Jamie Oliver was born in Clavering, England and grew up in Cambridge, England.
Oliver and religion seems to be a non-issue. It seems so unimportant to him that he’s not even given it any thought. He once said during a food-related trip to an Italian monastery:
I don’t even know what religion I am. I think I might be Church of England… food is my religion, and the dinner table is my altar.
Well, the Church of England part is probably correct, given the fact that Oliver is about as English as they come. And, you know, we might have to give him the part about food being his religion. That certainly seems to be the way he lives his life. Maybe we could call him Epicurean (in the modern, colloquial sense of course).
Oliver takes it a bit further, injecting sarcasm into his food/religion analogy, reciting his own rendition of a dinnertime prayer:
…for what we are about to receive may God be truly thankful. ((,Jamie Oliver in Italy,. Lost Empires, Living Tribes.))
That being said, Oliver isn’t above recruiting American Baptist pastors to help further his political agenda (which we’ll get to right… now).
Oliver has a specific political objective–to get people to eat healthy and to get governments to help (read: coerce?) them. His philosophy can be summed up as follows:
Research has shown — that by eating a diet of real food (meats and vegetables, carbohydrates and the occasional treat) that you cook for yourself and your family will make you a healthier person. When I look around the world at the rising rates of obesity and diet-related disease, I am saddened and angered because this is entirely preventable. People just need food education and a few cooking skills.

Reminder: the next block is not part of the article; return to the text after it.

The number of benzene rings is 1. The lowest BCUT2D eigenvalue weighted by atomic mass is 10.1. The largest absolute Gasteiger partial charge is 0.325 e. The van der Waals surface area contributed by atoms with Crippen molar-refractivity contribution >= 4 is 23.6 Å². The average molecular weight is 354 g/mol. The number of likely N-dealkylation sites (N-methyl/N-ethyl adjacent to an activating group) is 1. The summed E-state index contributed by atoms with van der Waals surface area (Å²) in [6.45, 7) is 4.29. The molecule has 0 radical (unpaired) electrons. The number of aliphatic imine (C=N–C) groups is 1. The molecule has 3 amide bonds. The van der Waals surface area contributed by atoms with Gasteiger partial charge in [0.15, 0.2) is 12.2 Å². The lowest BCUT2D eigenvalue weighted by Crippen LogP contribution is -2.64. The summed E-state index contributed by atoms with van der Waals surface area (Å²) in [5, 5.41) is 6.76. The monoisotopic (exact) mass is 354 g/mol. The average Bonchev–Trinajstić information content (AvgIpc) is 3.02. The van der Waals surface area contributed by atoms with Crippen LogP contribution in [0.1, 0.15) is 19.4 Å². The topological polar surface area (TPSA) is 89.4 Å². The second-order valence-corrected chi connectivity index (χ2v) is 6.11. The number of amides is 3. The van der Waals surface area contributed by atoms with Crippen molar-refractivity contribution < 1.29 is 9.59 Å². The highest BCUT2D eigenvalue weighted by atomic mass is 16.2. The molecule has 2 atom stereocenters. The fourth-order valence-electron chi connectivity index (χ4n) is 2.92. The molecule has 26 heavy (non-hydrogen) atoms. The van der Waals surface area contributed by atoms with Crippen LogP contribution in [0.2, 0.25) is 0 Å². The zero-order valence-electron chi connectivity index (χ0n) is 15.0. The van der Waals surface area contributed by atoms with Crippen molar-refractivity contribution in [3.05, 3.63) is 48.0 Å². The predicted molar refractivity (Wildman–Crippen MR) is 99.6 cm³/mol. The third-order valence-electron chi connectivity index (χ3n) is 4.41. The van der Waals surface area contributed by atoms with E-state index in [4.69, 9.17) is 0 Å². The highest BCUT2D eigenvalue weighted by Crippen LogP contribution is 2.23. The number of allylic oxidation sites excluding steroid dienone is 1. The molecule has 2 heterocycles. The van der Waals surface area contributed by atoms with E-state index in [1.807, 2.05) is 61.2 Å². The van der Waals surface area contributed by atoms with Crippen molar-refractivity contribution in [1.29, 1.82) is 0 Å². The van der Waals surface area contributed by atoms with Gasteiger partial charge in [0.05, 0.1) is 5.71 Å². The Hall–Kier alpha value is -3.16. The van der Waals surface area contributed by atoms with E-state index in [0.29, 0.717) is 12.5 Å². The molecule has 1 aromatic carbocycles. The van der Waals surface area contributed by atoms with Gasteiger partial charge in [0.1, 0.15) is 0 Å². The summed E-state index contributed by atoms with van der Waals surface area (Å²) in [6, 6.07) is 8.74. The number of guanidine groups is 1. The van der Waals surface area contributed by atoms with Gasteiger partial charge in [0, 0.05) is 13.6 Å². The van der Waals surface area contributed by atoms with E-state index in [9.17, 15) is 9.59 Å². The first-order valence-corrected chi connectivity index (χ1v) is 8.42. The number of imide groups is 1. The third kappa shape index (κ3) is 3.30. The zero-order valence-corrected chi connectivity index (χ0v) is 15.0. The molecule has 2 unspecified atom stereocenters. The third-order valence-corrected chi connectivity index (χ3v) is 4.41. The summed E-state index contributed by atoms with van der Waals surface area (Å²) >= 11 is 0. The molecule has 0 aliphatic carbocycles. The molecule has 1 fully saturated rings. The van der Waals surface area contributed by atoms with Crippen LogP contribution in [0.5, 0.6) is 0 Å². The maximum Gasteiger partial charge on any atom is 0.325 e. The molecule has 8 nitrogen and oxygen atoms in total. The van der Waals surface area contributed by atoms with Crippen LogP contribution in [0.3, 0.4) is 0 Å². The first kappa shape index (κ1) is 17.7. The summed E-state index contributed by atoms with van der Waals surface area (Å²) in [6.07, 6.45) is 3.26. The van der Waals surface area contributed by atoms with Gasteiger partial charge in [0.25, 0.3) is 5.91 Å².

It all began in his home country of England, where Oliver campaigned to up standards in school lunch programs. He petitioned the government for funds and to increase training for school cooks so they can offer healthier food. Oliver has been at the forefront of the food debate, pointing out the cost-of-milk controversy and singling out corporations that don’t label dangerous ingredients or promote packaged, processed food as healthy.
In the end, Oliver gave up on any assistance from governments, saying:
I’ve given up on politics… governments are too short-term, they’re too transient. They’re like ships that pass in the night and they really don’t understand.
Now, he’s focused his efforts on helping to persuade companies to selling healthy products and promoting the ones that already do. He speaks regularly to riveted crowds and for it, he’s received the prestigious TED Prize in 2010. Oliver travels to the most unhealthy states and cities in the U.S. and Britain to individually help those affected. He’s a true soldier in what he calls a “food revolution.”